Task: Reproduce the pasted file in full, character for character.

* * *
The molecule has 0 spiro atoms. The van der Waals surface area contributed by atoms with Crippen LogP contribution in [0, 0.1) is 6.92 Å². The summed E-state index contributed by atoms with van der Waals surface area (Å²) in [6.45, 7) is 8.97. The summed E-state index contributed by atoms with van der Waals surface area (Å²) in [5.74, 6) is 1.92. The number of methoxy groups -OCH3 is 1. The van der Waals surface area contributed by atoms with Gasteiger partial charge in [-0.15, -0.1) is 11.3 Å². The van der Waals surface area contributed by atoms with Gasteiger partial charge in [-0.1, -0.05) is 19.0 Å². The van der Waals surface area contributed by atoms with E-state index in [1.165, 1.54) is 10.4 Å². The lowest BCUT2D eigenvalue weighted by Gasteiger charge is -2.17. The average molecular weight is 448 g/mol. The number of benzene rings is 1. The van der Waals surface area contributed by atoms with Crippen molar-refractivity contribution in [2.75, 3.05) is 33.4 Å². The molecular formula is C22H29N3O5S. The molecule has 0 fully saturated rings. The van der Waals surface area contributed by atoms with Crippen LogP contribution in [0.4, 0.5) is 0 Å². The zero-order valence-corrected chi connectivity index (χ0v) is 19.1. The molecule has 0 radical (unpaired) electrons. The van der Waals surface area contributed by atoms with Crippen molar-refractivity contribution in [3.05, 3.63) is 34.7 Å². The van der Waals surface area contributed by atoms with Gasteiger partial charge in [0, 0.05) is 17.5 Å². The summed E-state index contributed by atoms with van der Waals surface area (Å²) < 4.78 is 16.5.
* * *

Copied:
The molecule has 0 spiro atoms. The van der Waals surface area contributed by atoms with Crippen LogP contribution in [0, 0.1) is 6.92 Å². The summed E-state index contributed by atoms with van der Waals surface area (Å²) in [6.45, 7) is 8.97. The summed E-state index contributed by atoms with van der Waals surface area (Å²) in [5.74, 6) is 1.92. The number of methoxy groups -OCH3 is 1. The van der Waals surface area contributed by atoms with Gasteiger partial charge in [-0.15, -0.1) is 11.3 Å². The van der Waals surface area contributed by atoms with Gasteiger partial charge in [-0.1, -0.05) is 19.0 Å². The van der Waals surface area contributed by atoms with E-state index in [1.165, 1.54) is 10.4 Å². The lowest BCUT2D eigenvalue weighted by Gasteiger charge is -2.17. The average molecular weight is 448 g/mol. The number of benzene rings is 1. The van der Waals surface area contributed by atoms with Crippen molar-refractivity contribution in [2.75, 3.05) is 33.4 Å². The molecular formula is C22H29N3O5S. The molecule has 0 fully saturated rings. The van der Waals surface area contributed by atoms with Crippen LogP contribution in [0.4, 0.5) is 0 Å². The zero-order valence-corrected chi connectivity index (χ0v) is 19.1. The molecule has 0 radical (unpaired) electrons. The van der Waals surface area contributed by atoms with Crippen molar-refractivity contribution in [3.05, 3.63) is 34.7 Å². The van der Waals surface area contributed by atoms with Gasteiger partial charge in [0, 0.05) is 17.5 Å². The summed E-state index contributed by atoms with van der Waals surface area (Å²) < 4.78 is 16.5.